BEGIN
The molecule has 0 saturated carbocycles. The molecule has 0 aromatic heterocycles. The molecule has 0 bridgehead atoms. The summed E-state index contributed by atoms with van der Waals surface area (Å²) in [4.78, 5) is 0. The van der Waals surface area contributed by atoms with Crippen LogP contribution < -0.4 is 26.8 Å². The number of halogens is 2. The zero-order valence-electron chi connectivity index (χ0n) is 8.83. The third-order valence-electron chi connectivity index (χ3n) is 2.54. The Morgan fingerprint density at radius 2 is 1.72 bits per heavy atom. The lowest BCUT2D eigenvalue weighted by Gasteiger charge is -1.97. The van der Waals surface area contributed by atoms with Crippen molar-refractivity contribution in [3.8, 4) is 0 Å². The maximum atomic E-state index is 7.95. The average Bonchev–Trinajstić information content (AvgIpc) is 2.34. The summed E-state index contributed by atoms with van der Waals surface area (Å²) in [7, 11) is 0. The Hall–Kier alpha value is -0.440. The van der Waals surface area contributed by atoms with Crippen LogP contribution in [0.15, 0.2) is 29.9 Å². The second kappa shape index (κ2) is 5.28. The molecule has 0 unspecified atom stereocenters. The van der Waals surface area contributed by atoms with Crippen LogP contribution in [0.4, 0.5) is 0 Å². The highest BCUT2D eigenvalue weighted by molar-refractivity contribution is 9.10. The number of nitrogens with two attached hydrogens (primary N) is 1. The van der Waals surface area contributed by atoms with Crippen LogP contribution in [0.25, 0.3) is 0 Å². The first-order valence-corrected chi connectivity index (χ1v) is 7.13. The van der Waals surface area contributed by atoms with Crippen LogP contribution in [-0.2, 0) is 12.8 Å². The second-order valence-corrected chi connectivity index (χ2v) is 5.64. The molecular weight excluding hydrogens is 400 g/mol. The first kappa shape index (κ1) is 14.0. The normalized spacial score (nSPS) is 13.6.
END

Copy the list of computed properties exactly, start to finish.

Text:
The molecule has 0 saturated carbocycles. The molecule has 0 aromatic heterocycles. The molecule has 0 bridgehead atoms. The summed E-state index contributed by atoms with van der Waals surface area (Å²) in [4.78, 5) is 0. The van der Waals surface area contributed by atoms with Crippen LogP contribution < -0.4 is 26.8 Å². The number of halogens is 2. The zero-order valence-electron chi connectivity index (χ0n) is 8.83. The third-order valence-electron chi connectivity index (χ3n) is 2.54. The Morgan fingerprint density at radius 2 is 1.72 bits per heavy atom. The lowest BCUT2D eigenvalue weighted by Gasteiger charge is -1.97. The van der Waals surface area contributed by atoms with Crippen molar-refractivity contribution in [3.8, 4) is 0 Å². The maximum atomic E-state index is 7.95. The average Bonchev–Trinajstić information content (AvgIpc) is 2.34. The summed E-state index contributed by atoms with van der Waals surface area (Å²) in [7, 11) is 0. The Hall–Kier alpha value is -0.440. The van der Waals surface area contributed by atoms with Crippen LogP contribution in [0.15, 0.2) is 29.9 Å². The second kappa shape index (κ2) is 5.28. The molecule has 0 unspecified atom stereocenters. The van der Waals surface area contributed by atoms with Crippen LogP contribution in [0.4, 0.5) is 0 Å². The highest BCUT2D eigenvalue weighted by molar-refractivity contribution is 9.10. The number of nitrogens with two attached hydrogens (primary N) is 1. The van der Waals surface area contributed by atoms with Crippen LogP contribution in [0.25, 0.3) is 0 Å². The first-order valence-corrected chi connectivity index (χ1v) is 7.13. The van der Waals surface area contributed by atoms with Crippen LogP contribution in [-0.2, 0) is 12.8 Å². The second-order valence-corrected chi connectivity index (χ2v) is 5.64. The molecular weight excluding hydrogens is 400 g/mol. The first kappa shape index (κ1) is 14.0. The normalized spacial score (nSPS) is 13.6.